Don’t Be That Predator: Followup

This website pushing the myth that rape is a man/woman problem rather than a predator/citizen problem suggests that my previous claim that 2 – 4% of reported rapes are false reports was way too low. The figure they cite from the FBI is 8%, which means based on their own data, a rape report is as likely to be false as a man is likely to be a rapist.

That is, “8% of men admit committing acts that meet the legal definition of rape or attempted rape”.

And: “False reports of rape are rare, according to the FBI, occurring only 8% of the time.”

Yet they do not report anyone asking people: “Is there ANY degree of likelihood that you would make a false rape accusation if you could be assured of never getting caught?”

This is weird, because they do see fit to report that “35% of men report at least some degree of likelihood of raping if they could be assured they wouldn’t be caught or punished” as if that impossible hypothetical was somehow important to the discourse on rape and rape culture (which exists.)

If an 8% false reporting rate is “rare” then an 8% perpetration rate is “rare”, which is consistent with what we already know: the vast majority of men are not rapists, and a considerable majority of rapes are committed by a small minority of men, and when a person makes an accusation of rape they are almost always telling the truth.

Almost all men are not rapists.

Almost all women are telling the truth about rape.

Most rapes are committed by a small minority of serial predators.

These are facts, and they just do not support the “all men are rapists” model, nor make the claim “all men are potential rapists” any more relevant to public policy than the equally true claim that “all blacks are potential murderers”. There is simply no basis in fact for bringing up such statements: they are rooted purely in ideology; the latter in racism, the former in misandry–which is quite distinct from feminism, although you can obviously find misandric feminists.

More particularly, the facts do not support giving any special relevance to the claim, “All people who report rapes are potential liars.”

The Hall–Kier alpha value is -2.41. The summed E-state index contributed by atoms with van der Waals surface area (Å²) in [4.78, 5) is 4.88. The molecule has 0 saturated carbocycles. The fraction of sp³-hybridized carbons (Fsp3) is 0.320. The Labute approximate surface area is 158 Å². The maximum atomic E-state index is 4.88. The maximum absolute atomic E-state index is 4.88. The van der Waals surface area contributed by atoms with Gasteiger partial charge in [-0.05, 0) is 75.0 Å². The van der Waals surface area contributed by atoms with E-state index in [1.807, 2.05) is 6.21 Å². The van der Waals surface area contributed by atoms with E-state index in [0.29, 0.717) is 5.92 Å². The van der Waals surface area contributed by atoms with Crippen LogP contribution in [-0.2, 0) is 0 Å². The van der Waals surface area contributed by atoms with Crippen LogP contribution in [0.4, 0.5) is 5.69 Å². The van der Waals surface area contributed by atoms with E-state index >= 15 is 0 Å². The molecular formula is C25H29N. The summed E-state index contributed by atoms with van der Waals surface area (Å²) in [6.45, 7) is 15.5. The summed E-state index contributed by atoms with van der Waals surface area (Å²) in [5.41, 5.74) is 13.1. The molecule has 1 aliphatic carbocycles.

When any man is accused of rape it should be taken seriously, because he could be a rapist.

When anyone reports a rape it should be investigated carefully, because the accuser could be lying.

These statements have exactly the same weight based on the evidence: all else being equal, a man has an 8% chance of being a rapist. All else being equal, someone who reports a rape has an 8% chance of lying about it. And in any criminal case, both the accuser and the accused should be investigated, with due respect for their civil and legal rights.

How to balance the legal and civil rights of both parties–including the right of the accuser to privacy and security of person–is something we are still learning how to do, and we have seen a great many examples of how not to do it.

But despite the proclivities of the Internet Hate Machine, it is unjust to take either accusation or denial as the basis for guilt or innocence.

This is extremely hard on rape victims. They know, particularly in the wake of cases like Stubenville, that they will become the accused. We can all help make the world a better place by taking accusations of rape very seriously, while not simply condemning the accused out of hand.

How to deal with this within the criminal justice system is a matter for specialists. Improved interview techniques have been shown to help, and more research needs to be done in this direction.

It is also likely that some kind of psychometric analysis of the accused could help in determining if they are a predator. The majority of rapes are committed by people who are not like other men. Surely it is time to throw some resources into identifying them, as has been done with serial killers?

The parallel with murder is an interesting one: most murders are not committed by serial killers, but even so we have put a lot of money into identifying them, and what we have learned is that serial killers are quantitatively and qualitatively different from other people. In contrast, most rapes are committed by serial rapists, and we have done almost nothing to bring their identification to the forefront of police investigation. But we have every reason to believe that serial rapists will have as distinct a set of psychological characteristics as serial killers.

Rather than focusing on the accuser, putting more resources into properly categorizing the accused seems like a good place to start in enhancing police procedures dealing with rape.

In the meantime, if we can keep in mind that almost all women are telling the truth about rape and almost all men are not rapists, we would be moving the discourse forward in a productive and positive way.

About TJ

Scientist, engineer, inventor, writer, poet, sailor, hiker, canoeist, father.
This entry was posted in epistemology, ethics, politics, probability, psychology. Bookmark the permalink.

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